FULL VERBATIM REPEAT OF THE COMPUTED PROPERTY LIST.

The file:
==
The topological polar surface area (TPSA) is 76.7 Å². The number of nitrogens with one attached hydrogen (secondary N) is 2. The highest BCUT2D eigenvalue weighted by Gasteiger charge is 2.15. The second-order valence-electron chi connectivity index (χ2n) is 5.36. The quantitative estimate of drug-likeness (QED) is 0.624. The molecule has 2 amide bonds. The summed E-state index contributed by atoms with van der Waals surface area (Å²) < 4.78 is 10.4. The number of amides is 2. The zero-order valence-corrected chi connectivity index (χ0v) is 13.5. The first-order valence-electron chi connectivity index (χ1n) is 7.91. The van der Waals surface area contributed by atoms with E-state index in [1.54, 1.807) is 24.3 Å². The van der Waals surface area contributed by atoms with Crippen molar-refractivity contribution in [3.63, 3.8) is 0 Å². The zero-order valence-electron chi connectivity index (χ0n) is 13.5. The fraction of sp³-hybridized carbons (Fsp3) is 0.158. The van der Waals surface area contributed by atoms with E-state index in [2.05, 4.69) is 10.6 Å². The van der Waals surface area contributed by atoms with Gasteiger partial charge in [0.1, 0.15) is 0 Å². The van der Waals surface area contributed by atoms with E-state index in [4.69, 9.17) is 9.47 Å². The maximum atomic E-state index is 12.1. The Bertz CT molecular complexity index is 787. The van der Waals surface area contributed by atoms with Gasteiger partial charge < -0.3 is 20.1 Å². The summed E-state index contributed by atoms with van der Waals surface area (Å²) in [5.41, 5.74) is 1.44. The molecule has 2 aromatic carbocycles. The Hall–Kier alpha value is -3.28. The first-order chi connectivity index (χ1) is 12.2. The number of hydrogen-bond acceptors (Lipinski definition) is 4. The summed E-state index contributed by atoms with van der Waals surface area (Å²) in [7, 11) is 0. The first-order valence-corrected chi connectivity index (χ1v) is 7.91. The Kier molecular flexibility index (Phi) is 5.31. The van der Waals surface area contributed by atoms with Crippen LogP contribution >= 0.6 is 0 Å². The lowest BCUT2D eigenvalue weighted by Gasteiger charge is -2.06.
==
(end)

The topological polar surface area (TPSA) is 76.7 Å². The number of nitrogens with one attached hydrogen (secondary N) is 2. The highest BCUT2D eigenvalue weighted by Gasteiger charge is 2.15. The second-order valence-electron chi connectivity index (χ2n) is 5.36. The quantitative estimate of drug-likeness (QED) is 0.624. The molecule has 2 amide bonds. The summed E-state index contributed by atoms with van der Waals surface area (Å²) < 4.78 is 10.4. The number of amides is 2. The zero-order valence-corrected chi connectivity index (χ0v) is 13.5. The first-order valence-electron chi connectivity index (χ1n) is 7.91. The van der Waals surface area contributed by atoms with E-state index in [1.54, 1.807) is 24.3 Å². The van der Waals surface area contributed by atoms with Crippen molar-refractivity contribution in [3.63, 3.8) is 0 Å². The zero-order valence-electron chi connectivity index (χ0n) is 13.5. The fraction of sp³-hybridized carbons (Fsp3) is 0.158. The van der Waals surface area contributed by atoms with E-state index in [2.05, 4.69) is 10.6 Å². The van der Waals surface area contributed by atoms with Gasteiger partial charge in [0.1, 0.15) is 0 Å². The van der Waals surface area contributed by atoms with E-state index in [4.69, 9.17) is 9.47 Å². The maximum atomic E-state index is 12.1. The Bertz CT molecular complexity index is 787. The van der Waals surface area contributed by atoms with Gasteiger partial charge < -0.3 is 20.1 Å². The summed E-state index contributed by atoms with van der Waals surface area (Å²) in [5.41, 5.74) is 1.44. The molecule has 2 aromatic carbocycles. The Hall–Kier alpha value is -3.28. The first-order chi connectivity index (χ1) is 12.2. The number of hydrogen-bond acceptors (Lipinski definition) is 4. The summed E-state index contributed by atoms with van der Waals surface area (Å²) in [7, 11) is 0. The first-order valence-corrected chi connectivity index (χ1v) is 7.91. The Kier molecular flexibility index (Phi) is 5.31. The van der Waals surface area contributed by atoms with Crippen LogP contribution >= 0.6 is 0 Å². The lowest BCUT2D eigenvalue weighted by Gasteiger charge is -2.06.